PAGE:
Maslow's hierarchy describes a five-tier model of human needs, usually depicted as a pyramid with the most essential needs at the bottom and successive layers of need that can be met when the more basic needs are fulfilled. The most basic need is physiological (air, water, food, shelter, sleep, clothing, reproduction), followed by security (employment, resources, health, property), love and belonging (friendship, intimacy, family, sense of connection), esteem (respect, self-esteem, status, recognition, strength, freedom), and finally self-actualization (desire to become the most that one can be).
The decades since the inception of the Internet have arguably been a grand, global experiment in meeting Maslow's needs electronically instead of in more traditional corporeal ways. A massive, globalized infrastructure of compute servers and storage has been constructed by a relatively small number of companies such as Google, Amazon and Microsoft, to power this experiment. Others such as Internet and cellphone companies provide the communications infrastructure to connect these servers to each other and to us. Service companies provide a treasure trove - or maybe a Pandora's Box - of applications layered onto this infrastructure. Food, clothing and lodging can now be purchased through these services which are brought to our door using a just-in-time logistics system that is itself dependent on the infrastructure; we get a job through LinkedIn, and we Google our medical symptoms; we contact our neighbors on Facebook or Nextdoor, we obtain love and belonging on Tinder or Twitter, where we also gain - or lose - our self-esteem. The whole system - we might call it the Global Cloud - is now considered essential to our way of life. The Global Cloud has brought many benefits, such as enabling remote work, access to huge amounts of information, and convenient delivery of goods we might not be able to access locally. It has also brought problems, such as excluding those who do not have access to the necessary technologies, almost eliminating privacy, enabling state and corporate surveillance, and enabling monopoly corporations to undercut local businesses.
During the COVID19 pandemic we have a level of critical dependency on the Global Cloud that would have seemed extraordinary less than a year ago. For many, it is now the primary source for meeting even basic needs, such as to interact with neighbors and colleagues for work or recreation, to get safety information important to our well being, and to order goods. Both the benefits and problems of the Global Cloud are now amplified across the world. At the time of writing, it is unclear how much this acceleration will persist once the pandemic is over, though it is likely that the Global Cloud will continue to grow unabated.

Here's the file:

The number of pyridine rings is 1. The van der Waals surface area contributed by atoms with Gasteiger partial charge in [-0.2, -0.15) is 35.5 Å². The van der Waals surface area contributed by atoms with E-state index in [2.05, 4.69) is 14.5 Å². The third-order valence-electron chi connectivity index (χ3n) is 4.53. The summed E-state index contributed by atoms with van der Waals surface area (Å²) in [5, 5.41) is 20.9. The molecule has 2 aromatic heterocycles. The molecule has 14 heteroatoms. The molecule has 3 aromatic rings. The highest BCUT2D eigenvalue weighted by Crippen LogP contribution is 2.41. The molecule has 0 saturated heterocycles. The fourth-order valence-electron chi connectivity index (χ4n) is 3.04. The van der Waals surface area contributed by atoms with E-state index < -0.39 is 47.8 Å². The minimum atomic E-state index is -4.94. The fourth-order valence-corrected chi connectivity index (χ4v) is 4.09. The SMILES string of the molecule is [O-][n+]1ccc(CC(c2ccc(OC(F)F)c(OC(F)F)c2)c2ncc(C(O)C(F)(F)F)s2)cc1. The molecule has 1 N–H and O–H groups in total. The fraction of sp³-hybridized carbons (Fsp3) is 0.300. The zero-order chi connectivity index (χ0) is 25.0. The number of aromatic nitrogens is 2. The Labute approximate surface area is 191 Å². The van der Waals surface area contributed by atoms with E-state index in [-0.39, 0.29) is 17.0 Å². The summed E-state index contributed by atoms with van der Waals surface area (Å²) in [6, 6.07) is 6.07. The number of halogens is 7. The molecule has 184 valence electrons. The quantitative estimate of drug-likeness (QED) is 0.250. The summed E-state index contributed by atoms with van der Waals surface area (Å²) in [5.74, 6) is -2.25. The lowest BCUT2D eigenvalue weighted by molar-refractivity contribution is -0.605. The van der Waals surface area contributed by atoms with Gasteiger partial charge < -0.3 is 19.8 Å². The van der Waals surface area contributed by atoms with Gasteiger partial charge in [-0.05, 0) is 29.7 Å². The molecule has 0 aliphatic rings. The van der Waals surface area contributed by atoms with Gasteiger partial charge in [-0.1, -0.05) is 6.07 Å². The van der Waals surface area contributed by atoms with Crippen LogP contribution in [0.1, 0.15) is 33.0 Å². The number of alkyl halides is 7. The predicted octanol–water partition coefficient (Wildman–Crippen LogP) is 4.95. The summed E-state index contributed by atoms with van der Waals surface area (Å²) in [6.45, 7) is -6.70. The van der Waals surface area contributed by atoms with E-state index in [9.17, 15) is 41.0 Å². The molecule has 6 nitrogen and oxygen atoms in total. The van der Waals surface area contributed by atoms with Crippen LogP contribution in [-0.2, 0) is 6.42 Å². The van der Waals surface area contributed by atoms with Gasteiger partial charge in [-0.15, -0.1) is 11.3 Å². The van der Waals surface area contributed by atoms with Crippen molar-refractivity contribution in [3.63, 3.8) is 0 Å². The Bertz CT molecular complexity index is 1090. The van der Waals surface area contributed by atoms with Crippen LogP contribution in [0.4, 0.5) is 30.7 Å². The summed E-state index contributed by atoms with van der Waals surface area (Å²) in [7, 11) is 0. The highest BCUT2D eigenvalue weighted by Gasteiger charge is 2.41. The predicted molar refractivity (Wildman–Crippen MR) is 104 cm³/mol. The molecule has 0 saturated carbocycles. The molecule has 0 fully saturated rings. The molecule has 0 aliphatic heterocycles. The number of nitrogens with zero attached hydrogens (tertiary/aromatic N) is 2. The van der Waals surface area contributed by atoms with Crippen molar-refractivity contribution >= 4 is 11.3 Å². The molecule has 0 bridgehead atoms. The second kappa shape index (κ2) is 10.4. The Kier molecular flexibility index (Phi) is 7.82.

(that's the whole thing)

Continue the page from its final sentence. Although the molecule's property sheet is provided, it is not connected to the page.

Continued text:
But what happens when the Global Cloud is no more? Most natural disasters result in infrastructure failure which may be localized, such as in a tornado, or widespread, such as in an earthquake or hurricane. Cell phone towers fail, power and Internet access is lost. If we are lucky, they can be restored quickly. But other scenarios are worse: a cyberattack or solar weather event could disable key parts of the Global Cloud indefinitely; the companies we rely on could simply decide to withdraw services or be pressured to by an authoritarian government, which could also co-opt those services for mass surveillance. We thus have a new kind of vulnerability to disasters based on our dependence on the Global Cloud.
But what if there were an alternative? What if we could use technology to talk privately with our neighbors in a way that is not critically dependent on a server in Virginia or an app company in San Francisco, and that could not be accessed readily by an authoritarian adversary? What if we had vast amounts of important digital information at our fingertips even if the communication lines go dark? We can explore ways that community resilience can be increased by engaging with technologies in ways that do not obey the rules of the Global Cloud. We can use and re-use technology at a physical scope that is appropriate to its use, and where the control of the technology is maintained locally. In this way, I believe technology can support individual and community resilience and be adapted to local culture, while also having benefits for accessibility, privacy and security.